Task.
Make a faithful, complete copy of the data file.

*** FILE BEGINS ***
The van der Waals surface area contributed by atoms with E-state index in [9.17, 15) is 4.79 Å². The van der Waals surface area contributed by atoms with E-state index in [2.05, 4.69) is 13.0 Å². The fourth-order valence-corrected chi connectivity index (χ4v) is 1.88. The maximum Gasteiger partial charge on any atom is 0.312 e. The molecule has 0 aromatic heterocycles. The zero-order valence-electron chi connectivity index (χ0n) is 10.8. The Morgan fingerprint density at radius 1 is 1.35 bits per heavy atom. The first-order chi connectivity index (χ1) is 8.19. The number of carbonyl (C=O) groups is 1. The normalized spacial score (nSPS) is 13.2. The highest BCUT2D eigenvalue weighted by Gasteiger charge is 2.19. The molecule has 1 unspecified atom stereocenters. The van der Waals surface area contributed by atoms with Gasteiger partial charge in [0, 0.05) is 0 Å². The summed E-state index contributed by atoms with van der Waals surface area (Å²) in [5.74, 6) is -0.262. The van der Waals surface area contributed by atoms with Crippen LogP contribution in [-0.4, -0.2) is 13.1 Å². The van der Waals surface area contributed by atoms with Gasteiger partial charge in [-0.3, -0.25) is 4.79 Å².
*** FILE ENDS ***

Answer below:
The van der Waals surface area contributed by atoms with E-state index in [9.17, 15) is 4.79 Å². The van der Waals surface area contributed by atoms with E-state index in [2.05, 4.69) is 13.0 Å². The fourth-order valence-corrected chi connectivity index (χ4v) is 1.88. The maximum Gasteiger partial charge on any atom is 0.312 e. The molecule has 0 aromatic heterocycles. The zero-order valence-electron chi connectivity index (χ0n) is 10.8. The Morgan fingerprint density at radius 1 is 1.35 bits per heavy atom. The first-order chi connectivity index (χ1) is 8.19. The number of carbonyl (C=O) groups is 1. The normalized spacial score (nSPS) is 13.2. The highest BCUT2D eigenvalue weighted by Gasteiger charge is 2.19. The molecule has 1 unspecified atom stereocenters. The van der Waals surface area contributed by atoms with Gasteiger partial charge in [0, 0.05) is 0 Å². The summed E-state index contributed by atoms with van der Waals surface area (Å²) in [5.74, 6) is -0.262. The van der Waals surface area contributed by atoms with Crippen LogP contribution in [-0.4, -0.2) is 13.1 Å². The van der Waals surface area contributed by atoms with Gasteiger partial charge in [-0.3, -0.25) is 4.79 Å².